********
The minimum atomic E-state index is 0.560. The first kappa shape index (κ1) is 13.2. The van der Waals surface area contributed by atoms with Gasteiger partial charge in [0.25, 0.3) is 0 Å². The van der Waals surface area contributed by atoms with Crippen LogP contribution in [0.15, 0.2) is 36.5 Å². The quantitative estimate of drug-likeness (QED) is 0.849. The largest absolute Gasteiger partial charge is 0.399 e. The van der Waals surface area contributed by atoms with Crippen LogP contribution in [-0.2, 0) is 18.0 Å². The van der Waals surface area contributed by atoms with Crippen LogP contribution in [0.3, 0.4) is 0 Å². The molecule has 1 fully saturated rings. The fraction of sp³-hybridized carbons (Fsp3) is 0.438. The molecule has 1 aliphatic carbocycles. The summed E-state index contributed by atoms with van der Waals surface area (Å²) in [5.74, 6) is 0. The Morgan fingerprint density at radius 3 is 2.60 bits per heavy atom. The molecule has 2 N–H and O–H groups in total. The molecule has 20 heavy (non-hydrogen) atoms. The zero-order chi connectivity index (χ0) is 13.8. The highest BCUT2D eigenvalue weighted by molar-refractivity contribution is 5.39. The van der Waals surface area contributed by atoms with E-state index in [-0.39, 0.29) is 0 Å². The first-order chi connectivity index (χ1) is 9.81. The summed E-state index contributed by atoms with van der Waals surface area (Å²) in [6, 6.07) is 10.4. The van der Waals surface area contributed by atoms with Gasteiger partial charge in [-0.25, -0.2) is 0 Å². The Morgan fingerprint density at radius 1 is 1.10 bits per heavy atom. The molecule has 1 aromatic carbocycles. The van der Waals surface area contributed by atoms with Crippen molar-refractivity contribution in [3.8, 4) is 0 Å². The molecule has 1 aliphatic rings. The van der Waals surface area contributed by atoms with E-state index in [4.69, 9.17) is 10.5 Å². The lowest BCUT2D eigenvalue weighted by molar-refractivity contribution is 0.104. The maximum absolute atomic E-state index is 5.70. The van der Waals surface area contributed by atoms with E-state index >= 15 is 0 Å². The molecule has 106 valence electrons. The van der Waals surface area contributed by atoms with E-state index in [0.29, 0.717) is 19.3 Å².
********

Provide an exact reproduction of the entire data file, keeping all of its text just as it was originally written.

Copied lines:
The minimum atomic E-state index is 0.560. The first kappa shape index (κ1) is 13.2. The van der Waals surface area contributed by atoms with Gasteiger partial charge in [0.25, 0.3) is 0 Å². The van der Waals surface area contributed by atoms with Crippen LogP contribution in [0.15, 0.2) is 36.5 Å². The quantitative estimate of drug-likeness (QED) is 0.849. The largest absolute Gasteiger partial charge is 0.399 e. The van der Waals surface area contributed by atoms with Crippen LogP contribution in [-0.2, 0) is 18.0 Å². The van der Waals surface area contributed by atoms with Crippen LogP contribution in [0.3, 0.4) is 0 Å². The molecule has 1 fully saturated rings. The fraction of sp³-hybridized carbons (Fsp3) is 0.438. The molecule has 1 aliphatic carbocycles. The summed E-state index contributed by atoms with van der Waals surface area (Å²) in [5.74, 6) is 0. The Morgan fingerprint density at radius 3 is 2.60 bits per heavy atom. The molecule has 2 N–H and O–H groups in total. The molecule has 20 heavy (non-hydrogen) atoms. The zero-order chi connectivity index (χ0) is 13.8. The highest BCUT2D eigenvalue weighted by molar-refractivity contribution is 5.39. The van der Waals surface area contributed by atoms with E-state index in [-0.39, 0.29) is 0 Å². The first-order chi connectivity index (χ1) is 9.81. The summed E-state index contributed by atoms with van der Waals surface area (Å²) in [6, 6.07) is 10.4. The van der Waals surface area contributed by atoms with Gasteiger partial charge in [-0.25, -0.2) is 0 Å². The Morgan fingerprint density at radius 1 is 1.10 bits per heavy atom. The molecule has 1 aromatic carbocycles. The van der Waals surface area contributed by atoms with Crippen molar-refractivity contribution in [3.8, 4) is 0 Å². The molecule has 1 aliphatic rings. The van der Waals surface area contributed by atoms with E-state index in [4.69, 9.17) is 10.5 Å². The lowest BCUT2D eigenvalue weighted by molar-refractivity contribution is 0.104. The maximum absolute atomic E-state index is 5.70. The van der Waals surface area contributed by atoms with E-state index >= 15 is 0 Å². The molecule has 106 valence electrons. The van der Waals surface area contributed by atoms with E-state index in [0.29, 0.717) is 19.3 Å².